“Jesus was told.
And your brothers
Are standing outside,
Wanting to see you.’”
ἀπηγγέλη δὲ αὐτῷ Ἡ μήτηρ σου καὶ οἱ ἀδελφοί σου ἑστήκασιν ἔξω ἰδεῖν θέλοντές σε.
Luke indicated that Jesus was told (ἀπηγγέλη δὲ αὐτῷ) that his mother (Ἡ μήτηρ σου) and his brothers (καὶ οἱ ἀδελφοί σου) were standing outside (ἑστήκασιν ἔξω), wanting to see him (ἰδεῖν θέλοντές σε). Mark, chapter 3:32, and Matthew, chapter 12:47, have something similar, almost word for word, so that Mark might be the source of this saying. Mark indicated that someone from the crowd sitting around Jesus said that he should look because his mother, his brothers, and his sisters were outside wanting to talk to him. Matthew and Luke never mentioned anything about his sisters, only his brothers, who were all unnamed. Matthew said that his relatives sent for Jesus, as someone told him that his mother and brothers were outside wanting to talk to him. Were they not allowed to come into where he was talking? Would you stop what you were doing to talk to your close family members?
“Jesus left them.
He went out of the city.
He went to Bethany.
He spent the night there.”
Καὶ καταλιπὼν αὐτοὺς ἐξῆλθεν ἔξω τῆς πόλεως εἰς Βηθανίαν, καὶ ηὐλίσθη ἐκεῖ.
Mark, chapter 11:11, also talked about Jesus going to Bethany. Jesus left the chief priests and the Scribes (Καὶ καταλιπὼν αὐτοὺς). He went out of the city of Jerusalem (ἐξῆλθεν ἔξω τῆς πόλεως). Thus, he went to Bethany (εἰς Βηθανίαν), where he spent the night (καὶ ηὐλίσθη ἐκεῖ). This would make sense, as it was about a mile and a half east of Jerusalem. This was the same city of Lazarus and his sisters, Mary and Martha. However, Matthew never mentioned Mary, Martha, or Lazarus.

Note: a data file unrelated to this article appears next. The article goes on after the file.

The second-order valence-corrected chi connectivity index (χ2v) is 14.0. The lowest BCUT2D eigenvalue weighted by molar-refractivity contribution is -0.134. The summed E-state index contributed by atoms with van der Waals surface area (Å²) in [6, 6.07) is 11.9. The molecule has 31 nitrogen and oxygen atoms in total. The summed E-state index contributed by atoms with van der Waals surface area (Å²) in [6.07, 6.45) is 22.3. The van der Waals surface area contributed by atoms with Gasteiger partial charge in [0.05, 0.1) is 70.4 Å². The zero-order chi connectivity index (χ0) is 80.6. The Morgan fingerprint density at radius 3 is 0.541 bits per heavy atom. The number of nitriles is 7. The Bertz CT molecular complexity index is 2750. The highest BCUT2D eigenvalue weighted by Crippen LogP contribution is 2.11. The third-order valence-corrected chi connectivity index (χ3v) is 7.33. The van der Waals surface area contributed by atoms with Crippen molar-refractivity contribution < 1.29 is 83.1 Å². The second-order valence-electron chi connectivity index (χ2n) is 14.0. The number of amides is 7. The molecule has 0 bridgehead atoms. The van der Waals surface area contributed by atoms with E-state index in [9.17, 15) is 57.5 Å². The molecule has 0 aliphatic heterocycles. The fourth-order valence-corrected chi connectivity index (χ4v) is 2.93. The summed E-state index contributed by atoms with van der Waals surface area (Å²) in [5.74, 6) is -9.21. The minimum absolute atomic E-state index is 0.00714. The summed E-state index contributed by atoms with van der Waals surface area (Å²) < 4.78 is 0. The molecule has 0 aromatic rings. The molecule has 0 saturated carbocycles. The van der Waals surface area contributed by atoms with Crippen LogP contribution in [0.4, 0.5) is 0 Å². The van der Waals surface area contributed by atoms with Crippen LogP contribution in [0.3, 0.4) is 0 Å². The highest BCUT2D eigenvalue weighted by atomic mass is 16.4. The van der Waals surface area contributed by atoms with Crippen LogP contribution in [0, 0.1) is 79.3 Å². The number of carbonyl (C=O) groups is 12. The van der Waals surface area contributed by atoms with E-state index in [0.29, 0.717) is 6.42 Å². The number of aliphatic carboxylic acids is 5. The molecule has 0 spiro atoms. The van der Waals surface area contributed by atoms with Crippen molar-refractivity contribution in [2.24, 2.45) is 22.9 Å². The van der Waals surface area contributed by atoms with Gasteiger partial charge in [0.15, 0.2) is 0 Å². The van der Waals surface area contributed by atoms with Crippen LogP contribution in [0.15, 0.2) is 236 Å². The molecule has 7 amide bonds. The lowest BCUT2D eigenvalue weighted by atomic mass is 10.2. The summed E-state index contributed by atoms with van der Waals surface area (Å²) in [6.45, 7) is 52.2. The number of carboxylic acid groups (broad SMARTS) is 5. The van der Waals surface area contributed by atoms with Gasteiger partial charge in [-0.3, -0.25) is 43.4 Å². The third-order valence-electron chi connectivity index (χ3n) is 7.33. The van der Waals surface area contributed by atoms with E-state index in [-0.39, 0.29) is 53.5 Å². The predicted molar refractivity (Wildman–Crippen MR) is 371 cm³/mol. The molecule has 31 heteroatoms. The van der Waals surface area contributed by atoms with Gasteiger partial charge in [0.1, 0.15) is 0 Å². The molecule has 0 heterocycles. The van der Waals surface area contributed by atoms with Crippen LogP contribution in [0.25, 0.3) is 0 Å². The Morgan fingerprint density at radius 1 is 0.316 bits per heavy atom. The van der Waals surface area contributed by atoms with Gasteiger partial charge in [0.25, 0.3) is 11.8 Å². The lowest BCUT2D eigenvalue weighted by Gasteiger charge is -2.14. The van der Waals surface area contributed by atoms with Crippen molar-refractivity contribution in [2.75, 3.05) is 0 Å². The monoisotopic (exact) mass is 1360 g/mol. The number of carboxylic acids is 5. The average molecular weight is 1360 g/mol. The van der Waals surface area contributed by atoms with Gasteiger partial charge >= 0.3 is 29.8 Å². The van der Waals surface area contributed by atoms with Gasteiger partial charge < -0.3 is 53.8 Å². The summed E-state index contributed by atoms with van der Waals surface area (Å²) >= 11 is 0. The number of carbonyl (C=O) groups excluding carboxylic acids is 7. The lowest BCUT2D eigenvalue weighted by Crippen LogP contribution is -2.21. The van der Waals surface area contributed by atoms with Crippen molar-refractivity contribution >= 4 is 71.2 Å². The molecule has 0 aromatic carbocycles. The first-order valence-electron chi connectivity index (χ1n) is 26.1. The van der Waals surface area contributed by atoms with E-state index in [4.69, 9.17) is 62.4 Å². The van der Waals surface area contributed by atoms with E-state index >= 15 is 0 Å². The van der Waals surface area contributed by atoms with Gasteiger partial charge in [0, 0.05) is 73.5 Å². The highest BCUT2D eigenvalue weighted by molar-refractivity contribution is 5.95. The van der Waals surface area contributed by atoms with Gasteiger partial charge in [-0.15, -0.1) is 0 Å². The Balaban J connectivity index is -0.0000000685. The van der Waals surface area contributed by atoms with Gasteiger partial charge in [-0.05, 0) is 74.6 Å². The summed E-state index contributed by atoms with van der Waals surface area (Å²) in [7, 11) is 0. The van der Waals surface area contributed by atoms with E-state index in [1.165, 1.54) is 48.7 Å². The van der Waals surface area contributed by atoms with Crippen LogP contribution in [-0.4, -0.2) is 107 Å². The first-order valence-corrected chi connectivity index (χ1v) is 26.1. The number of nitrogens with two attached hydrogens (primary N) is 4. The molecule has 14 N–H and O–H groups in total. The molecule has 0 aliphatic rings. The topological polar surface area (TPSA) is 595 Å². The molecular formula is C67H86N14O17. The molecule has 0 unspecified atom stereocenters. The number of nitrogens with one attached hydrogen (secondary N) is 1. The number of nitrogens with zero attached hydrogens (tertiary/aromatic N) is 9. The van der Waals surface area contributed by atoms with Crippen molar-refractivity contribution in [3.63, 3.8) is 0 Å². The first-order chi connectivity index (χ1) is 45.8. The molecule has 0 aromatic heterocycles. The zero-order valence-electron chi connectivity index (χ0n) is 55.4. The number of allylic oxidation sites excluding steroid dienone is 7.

“Is not this the carpenter’s son?
Is not his mother
Are not his brothers
Are not all his sisters with us?
Where then did he
Get all this?’”
οὐχ οὗτός ἐστιν ὁ τοῦ τέκτονος υἱός; οὐχ ἡ μήτηρ αὐτοῦ λέγεται Μαριὰμ καὶ οἱ ἀδελφοὶ αὐτοῦ Ἰάκωβος καὶ Ἰωσὴφ καὶ Σίμων καὶ Ἰούδας;
καὶ αἱ ἀδελφαὶ αὐτοῦ οὐχὶ πᾶσαι πρὸς ἡμᾶς εἰσιν; πόθεν οὖν τούτῳ ταῦτα πάντα;
This story about the relatives of Jesus can be found in Mark, chapter 6:3. The local people asked, was he not this carpenter’s son (οὐχ οὗτός ἐστιν ὁ τοῦ τέκτονος υἱός)? Matthew did not use the carpenter’s name, when in the prologue Joseph played a major role. A carpenter could also mean a builder or artisan. However, Matthew explicitly mentioned the name of Jesus’ mother, Mary, who played a minor role in the prologue. Was not his mother called Mary (οὐχ ἡ μήτηρ αὐτοῦ λέγεται Μαριὰμ)? Were not his brothers James, Joseph, Simon, and Judas (καὶ οἱ ἀδελφοὶ αὐτοῦ Ἰάκωβος καὶ Ἰωσὴφ καὶ Σίμων καὶ Ἰούδας)? Were not all his sisters there with them also (καὶ αἱ ἀδελφαὶ αὐτοῦ οὐχὶ πᾶσαι πρὸς ἡμᾶς εἰσιν)? Where then did he get all this knowledge and power (πόθεν οὖν τούτῳ ταῦτα πάντα)? Once again there is the question of the brothers and sisters of Jesus as mentioned earlier in chapter 12:46. These brothers and sisters could be biological brothers or sisters, half-brothers and half-sisters from a first marriage of Joseph, or kissing cousins or other close cousins of the family. The Hebrew and Aramaic language did not have a distinctive word for cousins, so that the word “brother” and “sister” was often used to mean more than a biological brother. Just as today, people sometimes refers to others as brothers or sisters, when there is no biological link. Half-brothers often refer to themselves as brothers or sisters today also. The traditional belief of Christians, even though the Reformation period, has been that Mary was a virgin, so that Jesus was her only son. However, the Greek language did have a word for cousins. Here there are explicit names for the brothers of Jesus, James, Joseph, Simon, and Judas, who may have been leaders in the early Christian community but were never mentioned as disciples. They clearly were relatives of Jesus, exactly how is not clear